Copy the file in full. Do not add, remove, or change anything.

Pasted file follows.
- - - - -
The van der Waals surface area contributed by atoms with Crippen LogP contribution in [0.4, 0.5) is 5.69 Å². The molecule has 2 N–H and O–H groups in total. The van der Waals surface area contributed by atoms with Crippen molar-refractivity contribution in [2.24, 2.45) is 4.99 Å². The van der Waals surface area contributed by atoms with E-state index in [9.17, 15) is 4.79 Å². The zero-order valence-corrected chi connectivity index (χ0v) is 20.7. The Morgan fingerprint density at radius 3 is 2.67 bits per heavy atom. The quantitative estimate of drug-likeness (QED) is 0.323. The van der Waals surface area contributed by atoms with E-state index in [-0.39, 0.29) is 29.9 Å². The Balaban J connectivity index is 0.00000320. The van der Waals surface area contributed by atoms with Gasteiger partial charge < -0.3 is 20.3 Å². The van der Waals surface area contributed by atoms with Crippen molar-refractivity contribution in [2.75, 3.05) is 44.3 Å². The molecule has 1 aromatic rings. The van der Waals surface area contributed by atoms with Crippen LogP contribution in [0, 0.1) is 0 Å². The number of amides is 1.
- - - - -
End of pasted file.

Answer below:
The van der Waals surface area contributed by atoms with Crippen LogP contribution in [0.4, 0.5) is 5.69 Å². The molecule has 2 N–H and O–H groups in total. The van der Waals surface area contributed by atoms with Crippen molar-refractivity contribution in [2.24, 2.45) is 4.99 Å². The van der Waals surface area contributed by atoms with E-state index in [9.17, 15) is 4.79 Å². The zero-order valence-corrected chi connectivity index (χ0v) is 20.7. The Morgan fingerprint density at radius 3 is 2.67 bits per heavy atom. The quantitative estimate of drug-likeness (QED) is 0.323. The van der Waals surface area contributed by atoms with E-state index in [-0.39, 0.29) is 29.9 Å². The Balaban J connectivity index is 0.00000320. The van der Waals surface area contributed by atoms with Gasteiger partial charge < -0.3 is 20.3 Å². The van der Waals surface area contributed by atoms with Crippen molar-refractivity contribution in [2.75, 3.05) is 44.3 Å². The molecule has 1 aromatic rings. The van der Waals surface area contributed by atoms with Crippen LogP contribution in [0, 0.1) is 0 Å². The number of amides is 1.